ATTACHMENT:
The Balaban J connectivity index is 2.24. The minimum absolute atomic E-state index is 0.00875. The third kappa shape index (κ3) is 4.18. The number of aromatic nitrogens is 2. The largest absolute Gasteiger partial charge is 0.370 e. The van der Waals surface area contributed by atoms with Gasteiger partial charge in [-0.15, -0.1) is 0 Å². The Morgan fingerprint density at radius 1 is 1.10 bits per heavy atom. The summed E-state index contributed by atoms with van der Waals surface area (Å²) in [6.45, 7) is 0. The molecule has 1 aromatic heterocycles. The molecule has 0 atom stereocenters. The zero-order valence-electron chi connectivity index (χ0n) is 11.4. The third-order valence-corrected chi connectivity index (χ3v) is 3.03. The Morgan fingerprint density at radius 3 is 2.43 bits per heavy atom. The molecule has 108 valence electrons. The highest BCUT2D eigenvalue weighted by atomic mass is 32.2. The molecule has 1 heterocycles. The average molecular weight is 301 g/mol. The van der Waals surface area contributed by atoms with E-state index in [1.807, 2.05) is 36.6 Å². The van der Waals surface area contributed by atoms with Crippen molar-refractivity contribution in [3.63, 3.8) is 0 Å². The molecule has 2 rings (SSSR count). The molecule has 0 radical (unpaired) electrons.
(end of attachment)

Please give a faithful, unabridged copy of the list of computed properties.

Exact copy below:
The Balaban J connectivity index is 2.24. The minimum absolute atomic E-state index is 0.00875. The third kappa shape index (κ3) is 4.18. The number of aromatic nitrogens is 2. The largest absolute Gasteiger partial charge is 0.370 e. The van der Waals surface area contributed by atoms with Gasteiger partial charge in [-0.15, -0.1) is 0 Å². The Morgan fingerprint density at radius 1 is 1.10 bits per heavy atom. The summed E-state index contributed by atoms with van der Waals surface area (Å²) in [6.45, 7) is 0. The molecule has 1 aromatic heterocycles. The molecule has 0 atom stereocenters. The zero-order valence-electron chi connectivity index (χ0n) is 11.4. The third-order valence-corrected chi connectivity index (χ3v) is 3.03. The Morgan fingerprint density at radius 3 is 2.43 bits per heavy atom. The molecule has 108 valence electrons. The highest BCUT2D eigenvalue weighted by atomic mass is 32.2. The molecule has 1 heterocycles. The average molecular weight is 301 g/mol. The van der Waals surface area contributed by atoms with E-state index in [1.807, 2.05) is 36.6 Å². The van der Waals surface area contributed by atoms with Crippen molar-refractivity contribution in [3.63, 3.8) is 0 Å². The molecule has 2 rings (SSSR count). The molecule has 0 radical (unpaired) electrons.